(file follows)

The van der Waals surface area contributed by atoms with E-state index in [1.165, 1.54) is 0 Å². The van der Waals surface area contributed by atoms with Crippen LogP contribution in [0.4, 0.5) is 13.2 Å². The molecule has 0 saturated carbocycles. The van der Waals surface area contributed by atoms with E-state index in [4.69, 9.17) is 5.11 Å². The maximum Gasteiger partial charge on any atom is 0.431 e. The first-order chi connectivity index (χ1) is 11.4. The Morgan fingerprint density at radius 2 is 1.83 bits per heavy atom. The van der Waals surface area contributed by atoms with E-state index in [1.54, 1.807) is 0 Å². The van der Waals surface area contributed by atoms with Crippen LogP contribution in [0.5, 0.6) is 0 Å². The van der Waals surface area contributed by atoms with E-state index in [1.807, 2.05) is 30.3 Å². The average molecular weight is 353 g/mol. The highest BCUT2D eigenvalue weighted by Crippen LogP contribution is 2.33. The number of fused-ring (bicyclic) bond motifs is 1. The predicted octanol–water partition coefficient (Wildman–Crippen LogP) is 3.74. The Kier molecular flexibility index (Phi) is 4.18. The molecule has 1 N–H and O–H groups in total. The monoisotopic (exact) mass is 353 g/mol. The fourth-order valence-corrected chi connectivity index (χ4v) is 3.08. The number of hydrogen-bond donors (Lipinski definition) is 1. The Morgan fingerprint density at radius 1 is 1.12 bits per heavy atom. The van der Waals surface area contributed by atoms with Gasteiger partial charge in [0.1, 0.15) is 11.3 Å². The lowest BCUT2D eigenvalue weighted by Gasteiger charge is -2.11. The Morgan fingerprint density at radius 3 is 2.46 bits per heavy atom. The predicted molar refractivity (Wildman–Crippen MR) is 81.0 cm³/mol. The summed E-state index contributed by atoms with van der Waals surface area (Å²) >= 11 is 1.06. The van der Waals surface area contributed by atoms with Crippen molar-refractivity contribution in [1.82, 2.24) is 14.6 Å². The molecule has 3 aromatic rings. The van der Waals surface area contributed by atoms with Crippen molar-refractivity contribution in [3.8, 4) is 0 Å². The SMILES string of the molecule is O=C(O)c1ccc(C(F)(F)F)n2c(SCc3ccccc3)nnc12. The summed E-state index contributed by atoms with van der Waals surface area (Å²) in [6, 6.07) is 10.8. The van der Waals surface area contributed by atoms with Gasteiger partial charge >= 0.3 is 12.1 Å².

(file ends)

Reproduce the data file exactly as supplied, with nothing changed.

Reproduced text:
The van der Waals surface area contributed by atoms with E-state index in [1.165, 1.54) is 0 Å². The van der Waals surface area contributed by atoms with Crippen LogP contribution in [0.4, 0.5) is 13.2 Å². The molecule has 0 saturated carbocycles. The van der Waals surface area contributed by atoms with E-state index in [4.69, 9.17) is 5.11 Å². The maximum Gasteiger partial charge on any atom is 0.431 e. The first-order chi connectivity index (χ1) is 11.4. The Morgan fingerprint density at radius 2 is 1.83 bits per heavy atom. The van der Waals surface area contributed by atoms with E-state index in [1.54, 1.807) is 0 Å². The van der Waals surface area contributed by atoms with Crippen LogP contribution in [0.5, 0.6) is 0 Å². The van der Waals surface area contributed by atoms with E-state index in [1.807, 2.05) is 30.3 Å². The average molecular weight is 353 g/mol. The highest BCUT2D eigenvalue weighted by Crippen LogP contribution is 2.33. The number of fused-ring (bicyclic) bond motifs is 1. The predicted octanol–water partition coefficient (Wildman–Crippen LogP) is 3.74. The Kier molecular flexibility index (Phi) is 4.18. The molecule has 1 N–H and O–H groups in total. The monoisotopic (exact) mass is 353 g/mol. The fourth-order valence-corrected chi connectivity index (χ4v) is 3.08. The number of hydrogen-bond donors (Lipinski definition) is 1. The Morgan fingerprint density at radius 1 is 1.12 bits per heavy atom. The van der Waals surface area contributed by atoms with Gasteiger partial charge in [0.1, 0.15) is 11.3 Å². The lowest BCUT2D eigenvalue weighted by Gasteiger charge is -2.11. The Morgan fingerprint density at radius 3 is 2.46 bits per heavy atom. The predicted molar refractivity (Wildman–Crippen MR) is 81.0 cm³/mol. The summed E-state index contributed by atoms with van der Waals surface area (Å²) >= 11 is 1.06. The van der Waals surface area contributed by atoms with Crippen molar-refractivity contribution in [1.82, 2.24) is 14.6 Å². The molecule has 3 aromatic rings. The van der Waals surface area contributed by atoms with Crippen molar-refractivity contribution in [3.8, 4) is 0 Å². The SMILES string of the molecule is O=C(O)c1ccc(C(F)(F)F)n2c(SCc3ccccc3)nnc12. The summed E-state index contributed by atoms with van der Waals surface area (Å²) in [6, 6.07) is 10.8. The van der Waals surface area contributed by atoms with Gasteiger partial charge >= 0.3 is 12.1 Å².